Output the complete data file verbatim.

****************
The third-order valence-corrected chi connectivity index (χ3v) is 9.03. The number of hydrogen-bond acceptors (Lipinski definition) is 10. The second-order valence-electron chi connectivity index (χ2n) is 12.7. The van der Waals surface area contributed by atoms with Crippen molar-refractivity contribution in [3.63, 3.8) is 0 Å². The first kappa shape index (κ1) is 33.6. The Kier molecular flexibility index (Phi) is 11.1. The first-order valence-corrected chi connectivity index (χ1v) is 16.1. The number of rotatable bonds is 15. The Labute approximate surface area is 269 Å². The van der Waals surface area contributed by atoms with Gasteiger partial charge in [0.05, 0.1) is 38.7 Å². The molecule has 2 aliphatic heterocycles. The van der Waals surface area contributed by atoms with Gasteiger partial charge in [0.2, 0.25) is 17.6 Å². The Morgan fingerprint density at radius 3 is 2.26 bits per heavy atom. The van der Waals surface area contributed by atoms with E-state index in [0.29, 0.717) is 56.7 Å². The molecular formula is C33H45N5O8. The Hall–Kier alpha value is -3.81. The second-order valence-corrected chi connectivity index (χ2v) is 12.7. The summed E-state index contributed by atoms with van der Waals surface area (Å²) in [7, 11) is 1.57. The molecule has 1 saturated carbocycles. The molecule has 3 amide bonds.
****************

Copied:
The third-order valence-corrected chi connectivity index (χ3v) is 9.03. The number of hydrogen-bond acceptors (Lipinski definition) is 10. The second-order valence-electron chi connectivity index (χ2n) is 12.7. The van der Waals surface area contributed by atoms with Crippen molar-refractivity contribution in [3.63, 3.8) is 0 Å². The first kappa shape index (κ1) is 33.6. The Kier molecular flexibility index (Phi) is 11.1. The first-order valence-corrected chi connectivity index (χ1v) is 16.1. The number of rotatable bonds is 15. The Labute approximate surface area is 269 Å². The van der Waals surface area contributed by atoms with Gasteiger partial charge in [0.05, 0.1) is 38.7 Å². The molecule has 2 aliphatic heterocycles. The van der Waals surface area contributed by atoms with Gasteiger partial charge in [0.2, 0.25) is 17.6 Å². The Morgan fingerprint density at radius 3 is 2.26 bits per heavy atom. The van der Waals surface area contributed by atoms with E-state index in [0.29, 0.717) is 56.7 Å². The molecular formula is C33H45N5O8. The Hall–Kier alpha value is -3.81. The second-order valence-corrected chi connectivity index (χ2v) is 12.7. The summed E-state index contributed by atoms with van der Waals surface area (Å²) in [7, 11) is 1.57. The molecule has 1 saturated carbocycles. The molecule has 3 amide bonds.